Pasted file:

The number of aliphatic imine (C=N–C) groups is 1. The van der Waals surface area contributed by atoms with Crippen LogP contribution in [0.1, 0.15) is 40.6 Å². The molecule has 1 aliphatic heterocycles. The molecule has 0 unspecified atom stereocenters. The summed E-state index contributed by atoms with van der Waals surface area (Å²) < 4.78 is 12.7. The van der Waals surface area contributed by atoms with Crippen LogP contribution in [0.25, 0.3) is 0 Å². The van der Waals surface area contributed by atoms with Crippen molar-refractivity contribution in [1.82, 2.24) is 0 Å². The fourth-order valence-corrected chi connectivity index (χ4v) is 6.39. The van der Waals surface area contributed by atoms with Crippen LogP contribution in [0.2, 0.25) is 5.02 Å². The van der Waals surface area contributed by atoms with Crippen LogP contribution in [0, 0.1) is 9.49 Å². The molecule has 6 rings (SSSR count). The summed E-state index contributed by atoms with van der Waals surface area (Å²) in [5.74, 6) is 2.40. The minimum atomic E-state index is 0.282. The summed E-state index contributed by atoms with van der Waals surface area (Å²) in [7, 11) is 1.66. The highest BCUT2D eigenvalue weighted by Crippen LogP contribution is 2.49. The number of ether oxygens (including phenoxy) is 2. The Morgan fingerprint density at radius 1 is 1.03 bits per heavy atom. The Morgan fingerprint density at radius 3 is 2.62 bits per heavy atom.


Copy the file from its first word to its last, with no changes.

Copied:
The number of aliphatic imine (C=N–C) groups is 1. The van der Waals surface area contributed by atoms with Crippen LogP contribution in [0.1, 0.15) is 40.6 Å². The molecule has 1 aliphatic heterocycles. The molecule has 0 unspecified atom stereocenters. The summed E-state index contributed by atoms with van der Waals surface area (Å²) < 4.78 is 12.7. The van der Waals surface area contributed by atoms with Crippen LogP contribution in [0.25, 0.3) is 0 Å². The van der Waals surface area contributed by atoms with Crippen molar-refractivity contribution in [1.82, 2.24) is 0 Å². The fourth-order valence-corrected chi connectivity index (χ4v) is 6.39. The van der Waals surface area contributed by atoms with Crippen LogP contribution in [0.2, 0.25) is 5.02 Å². The van der Waals surface area contributed by atoms with Crippen LogP contribution in [0, 0.1) is 9.49 Å². The molecule has 6 rings (SSSR count). The summed E-state index contributed by atoms with van der Waals surface area (Å²) in [5.74, 6) is 2.40. The minimum atomic E-state index is 0.282. The summed E-state index contributed by atoms with van der Waals surface area (Å²) in [7, 11) is 1.66. The highest BCUT2D eigenvalue weighted by Crippen LogP contribution is 2.49. The number of ether oxygens (including phenoxy) is 2. The Morgan fingerprint density at radius 1 is 1.03 bits per heavy atom. The Morgan fingerprint density at radius 3 is 2.62 bits per heavy atom.